In 1879 Robert F. Johnson built a distillery on his farm on Russell Cave Pike, three miles from Lexington.  In 1882, H. D. Owings leased the plant and began producing the H. D. Owings brand of “Old Fashioned Hand-Made Sour Mash Fire Copper Whiskey.”

He produced roughly eight hundred barrels annually, valued at $20,000.  He employed five workers, at an average weekly salary of $5.  The distillery was...

Hagan Distillery was an operating name for Andrew J. Hagan, a saloonkeeper and liquor dealer.  He sold Hagan Whiskey.  He operated around 1902 from 131 North Broadway.[i]

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1806 – 1888

Distiller and Banker

Robert B. Hamilton was born on October 5, 1806.  From 1881 to 1888, he was a partner in the whiskey and liquor brokerage firm of Stoll, Hamilton & Company (with Richard P. Stoll).  In 1872, Hamilton became President of the Lexington City National Bank and led the bank through the Panic of 1873.  He resigned in October 1883 due to ill health and died on August 6,...

The partnership of Headley & Farra operated the Henry Clay Distillery (RD #5) from 1858 to 1873.  The partnership consisted of John A. Headley and James A. Farra.

The partners were involved with the establishing in 1870 of the private bank of Headley, Anderson & Company.  Headley and Farra, along with Hamilton A. Headley and Richard T. Anderson founded the bank.  In January 1870, the firm acquired...

Headley & Farra (1869 – 1872)

Jas. E. Pepper & Co. (1879 – 1907)

James E. Pepper Distilling Company (1907 – 1933)

Schenley Products (1933 – 1976)

The Henry Clay Distillery was built in 1869 by the partnership of Headley & Farra.  This partnership consisted of John A. Headley and James A. Farra....

In 1882 I. H. Davidson operated a small distillery one mile north of Athens, Kentucky.  The distillery and warehouse were of frame construction.  Apparently, he operated until the early 1890s.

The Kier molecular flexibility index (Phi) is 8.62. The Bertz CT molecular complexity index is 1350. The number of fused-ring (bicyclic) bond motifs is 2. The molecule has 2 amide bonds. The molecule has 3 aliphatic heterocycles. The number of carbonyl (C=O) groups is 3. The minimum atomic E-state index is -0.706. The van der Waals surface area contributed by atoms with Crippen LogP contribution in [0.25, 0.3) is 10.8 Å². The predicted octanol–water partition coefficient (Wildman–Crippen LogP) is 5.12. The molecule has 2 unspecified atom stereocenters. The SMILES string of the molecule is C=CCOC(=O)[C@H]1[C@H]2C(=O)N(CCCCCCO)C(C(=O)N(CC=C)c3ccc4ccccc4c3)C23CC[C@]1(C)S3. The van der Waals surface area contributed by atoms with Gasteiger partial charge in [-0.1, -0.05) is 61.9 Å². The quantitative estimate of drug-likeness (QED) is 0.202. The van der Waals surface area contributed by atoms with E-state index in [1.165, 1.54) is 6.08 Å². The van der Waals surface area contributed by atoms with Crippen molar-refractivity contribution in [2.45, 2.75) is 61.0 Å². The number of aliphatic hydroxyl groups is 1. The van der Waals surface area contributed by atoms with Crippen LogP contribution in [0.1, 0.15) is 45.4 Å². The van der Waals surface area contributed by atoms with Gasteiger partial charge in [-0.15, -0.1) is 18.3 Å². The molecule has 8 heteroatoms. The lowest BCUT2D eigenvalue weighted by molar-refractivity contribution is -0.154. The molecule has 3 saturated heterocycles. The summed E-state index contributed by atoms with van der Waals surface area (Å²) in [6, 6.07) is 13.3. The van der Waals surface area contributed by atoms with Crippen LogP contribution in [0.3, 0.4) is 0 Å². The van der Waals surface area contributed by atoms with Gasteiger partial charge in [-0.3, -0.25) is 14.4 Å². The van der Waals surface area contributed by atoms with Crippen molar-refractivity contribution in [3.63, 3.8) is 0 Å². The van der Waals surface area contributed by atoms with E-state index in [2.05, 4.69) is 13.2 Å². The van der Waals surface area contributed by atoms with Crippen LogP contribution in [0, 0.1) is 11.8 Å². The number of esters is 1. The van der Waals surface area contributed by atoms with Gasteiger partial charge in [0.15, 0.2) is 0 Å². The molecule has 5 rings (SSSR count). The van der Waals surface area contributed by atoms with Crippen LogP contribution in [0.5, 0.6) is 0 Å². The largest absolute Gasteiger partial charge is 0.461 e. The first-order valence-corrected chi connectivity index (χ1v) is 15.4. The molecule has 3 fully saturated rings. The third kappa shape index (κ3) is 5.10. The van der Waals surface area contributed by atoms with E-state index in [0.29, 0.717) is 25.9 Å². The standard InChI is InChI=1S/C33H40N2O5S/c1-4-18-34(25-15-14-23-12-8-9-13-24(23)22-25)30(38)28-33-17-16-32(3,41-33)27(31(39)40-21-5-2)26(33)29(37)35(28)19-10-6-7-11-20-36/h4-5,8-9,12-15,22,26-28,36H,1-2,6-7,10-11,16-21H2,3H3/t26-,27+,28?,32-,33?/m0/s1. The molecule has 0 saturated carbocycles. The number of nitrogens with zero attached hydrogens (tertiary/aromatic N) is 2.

J. A. Lail & Company operated from 1884 to 1890 as a broker of Ashland and Wm. Tarr whiskey from the Ashland Distillery.  The partnership consisted of Jeptha A. Lail and Joseph M. Kimbrough.  Kimbrough was the manager of the Ashland Distillery and was Thomas J. Megibben’s son-in-law.

Their offices were located at 74 East Main Street.  They also manufactured the “New Blue Stocking Cigars.”  After...

J. H. Traynor & Company operated a wholesale whiskey brokerage from around 1911 to Prohibition, operating from 105 North Broadway.  This company produced Belle of Fayette Whiskey, White Fox Whiskey and High Tide Bourbon Whiskey.  John H. Traynor owned the company.[i]

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James O. Pettit constructed a mill on Boone’s Creek around 1850 and operated a distillery adjacent to the mill.  Purchased by Stephen D. Reed in 1877, the distillery operated until at least 1883.[i]

 

[i]...

The John Robb Distillery was located next to his residence at Waveland.  He operated from 1877 to at least 1883.  In the 1890s, Headley & Peck at the Woodland Distillery produced John Robb Whiskey.[i]

 

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1851 – 1890

Distillery Manager

Joe Kimbrough was born in Harrison County, Kentucky, on June 10, 1851.  Around 1870 he became a bookkeeper for the firm of Cussen, Megibben & Kimbrough, dry good merchant of Cynthiana, Kentucky.  His father was a partner in the firm.  In 1876, he was married to Mattie Megibben, daughter of Thomas J. Megibben.

In January 1879 he came to Lexington to manage...

John D. Hinde (1869 – 1870)

D. A. Aiken (1874 – 1882)

William Tarr & Company (1892 – 1902)

The Lexington Distillery was established in 1869 by John D. Hinde.   The distillery was located on two acres on Manchester Street (Old Frankfort Pike), at the Elizabethtown, Lexington & Big Sandy Railroad (later Cincinnati Southern).   The site was adjacent to the Ashland Distillery.  He...

Brand Name Distillery Acme Stoll, Vannatta & Company Aiken See D. A. Aiken Ancient Age Bourbon Jas. E. Pepper & Co. Ashland Turner, Clay & Company / WM Tarr & Company / Stoll & Company Bell of Lexington Woodford Distilling Co. of Chicago, IL Belle of Anderson County Ed. Murphy & Co / D. H. Foursee & Company Belle of Fayette J. H. Traynor & Company Belle of Lexington Henry Freiberg of...